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Workplace Smoking Rules in Delaware

Filed under Managing the Workplace. Fact checked on June 22, 2012.

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Employers in Delaware must comply with these state rules regulating smoking in the workplace.

Employers of 20 or more workers at an enclosed location must establish nonsmoking areas that are sufficient to accommodate nonsmoking employees or prohibit smoking in the workplace.

Employers covered: Employers with one or more employees.

Written policy requirements: Employers in Delaware must adopt and implement written smoking policies that contain at least the following provisions:

  1. that the employer will provide a work area where no smoking is allowed for employees who request one;
  2. that the employer may set aside a work area for smoking; and
  3. that the employer will provide for nonsmoking areas in employee cafeterias, lunch rooms and lounges. (Nonsmoking areas in cafeterias and lunch rooms must be sufficient to meet employee demands.)

Posting requirements: Smoking or No Smoking signs must be prominently posted and properly maintained where smoking is regulated by Delaware's Clean Indoor Air Act. Owners, operators, managers or other persons having control of covered enclosed indoor areas must post signs that indicate "Warning: Smoking Permitted" prominently in those locations where smoking is permitted pursuant to law.

No smoking areas: Delaware's Clean Indoor Air Act generally prohibits smoking in public places, including the following:

  • public meetings
  • elevators
  • government owned and/or operated means of mass transportation when occupied by passengers, including buses, vans, trains, taxicabs and limousines
  • public indoor areas of grocery stores with more than 5,000 square feet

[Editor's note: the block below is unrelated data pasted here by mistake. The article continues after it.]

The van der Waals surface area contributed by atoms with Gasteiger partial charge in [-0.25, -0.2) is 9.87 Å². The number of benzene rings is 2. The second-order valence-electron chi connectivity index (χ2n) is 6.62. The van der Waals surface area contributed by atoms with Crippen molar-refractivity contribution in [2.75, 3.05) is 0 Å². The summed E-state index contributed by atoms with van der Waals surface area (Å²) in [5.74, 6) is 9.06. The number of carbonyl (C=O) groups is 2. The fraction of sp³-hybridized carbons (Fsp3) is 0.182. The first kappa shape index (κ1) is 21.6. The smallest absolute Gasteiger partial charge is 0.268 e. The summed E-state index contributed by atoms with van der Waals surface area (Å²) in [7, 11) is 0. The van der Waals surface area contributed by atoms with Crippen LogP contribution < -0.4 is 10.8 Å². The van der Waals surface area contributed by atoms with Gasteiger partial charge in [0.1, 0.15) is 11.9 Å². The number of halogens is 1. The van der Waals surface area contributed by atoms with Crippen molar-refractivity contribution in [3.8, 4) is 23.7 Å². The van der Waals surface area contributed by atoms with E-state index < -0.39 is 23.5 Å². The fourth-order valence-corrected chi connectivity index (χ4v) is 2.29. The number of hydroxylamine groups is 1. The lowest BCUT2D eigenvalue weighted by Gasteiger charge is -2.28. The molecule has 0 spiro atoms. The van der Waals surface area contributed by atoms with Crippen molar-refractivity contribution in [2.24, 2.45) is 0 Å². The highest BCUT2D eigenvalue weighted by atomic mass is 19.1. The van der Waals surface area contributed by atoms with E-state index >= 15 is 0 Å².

• gymnasiums; jury waiting and deliberation rooms, courtrooms, child care facilities, other than those located in single family dwellings
  • health care facilities

Smoking is prohibited other than in designated smoking areas in these public places: public buildings; auditoriums; theaters; museums; libraries; public schools, except in faculty lounges and private offices; other education and vocational institutions, except in faculty lounges and private offices; and food service establishments.

In food service establishments, a nonsmoking area must be designated that is sufficient to meet customer demand (it may not be determined that there is no customer demand for no-smoking areas). At each entrance to the establishment a sign must be prominently posted advising that a nonsmoking section is available and each patron must be given the opportunity to state a preference for seating in a smoking or nonsmoking area. Separate enclosed rooms may be designated as smoking areas with no nonsmoking area.

Permitted smoking areas: Designated smoking areas must be enclosed and separated from no-smoking areas.

Delaware's Indoor Air Act does not apply to:

  • private homes, residences, or automobiles
  • to indoor areas where private social functions are being held when seating arrangements are under the control of the sponsor of the function and not the person in charge of the indoor area
  • limousines under private hire
  • enclosed private boxes in indoor arenas
  • hotel or motel rooms; bars
  • tobacco businesses

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